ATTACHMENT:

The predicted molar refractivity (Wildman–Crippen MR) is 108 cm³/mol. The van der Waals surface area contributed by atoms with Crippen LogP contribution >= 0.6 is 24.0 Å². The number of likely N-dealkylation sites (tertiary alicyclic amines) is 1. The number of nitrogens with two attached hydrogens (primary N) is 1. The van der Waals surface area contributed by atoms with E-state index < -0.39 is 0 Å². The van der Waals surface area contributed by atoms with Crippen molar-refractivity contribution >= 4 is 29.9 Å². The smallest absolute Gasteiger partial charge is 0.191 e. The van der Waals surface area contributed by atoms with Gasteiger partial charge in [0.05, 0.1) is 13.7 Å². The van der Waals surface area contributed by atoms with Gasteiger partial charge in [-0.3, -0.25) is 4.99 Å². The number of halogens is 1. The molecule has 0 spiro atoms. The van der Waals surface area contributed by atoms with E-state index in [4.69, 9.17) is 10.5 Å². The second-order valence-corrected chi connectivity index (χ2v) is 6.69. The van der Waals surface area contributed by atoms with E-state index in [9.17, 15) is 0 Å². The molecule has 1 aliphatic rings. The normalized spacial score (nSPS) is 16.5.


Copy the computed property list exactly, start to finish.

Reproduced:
The predicted molar refractivity (Wildman–Crippen MR) is 108 cm³/mol. The van der Waals surface area contributed by atoms with Crippen LogP contribution >= 0.6 is 24.0 Å². The number of likely N-dealkylation sites (tertiary alicyclic amines) is 1. The number of nitrogens with two attached hydrogens (primary N) is 1. The van der Waals surface area contributed by atoms with E-state index < -0.39 is 0 Å². The van der Waals surface area contributed by atoms with Crippen molar-refractivity contribution >= 4 is 29.9 Å². The smallest absolute Gasteiger partial charge is 0.191 e. The van der Waals surface area contributed by atoms with Gasteiger partial charge in [0.05, 0.1) is 13.7 Å². The van der Waals surface area contributed by atoms with Gasteiger partial charge in [-0.3, -0.25) is 4.99 Å². The number of halogens is 1. The molecule has 0 spiro atoms. The van der Waals surface area contributed by atoms with E-state index in [4.69, 9.17) is 10.5 Å². The second-order valence-corrected chi connectivity index (χ2v) is 6.69. The van der Waals surface area contributed by atoms with E-state index in [9.17, 15) is 0 Å². The molecule has 1 aliphatic rings. The normalized spacial score (nSPS) is 16.5.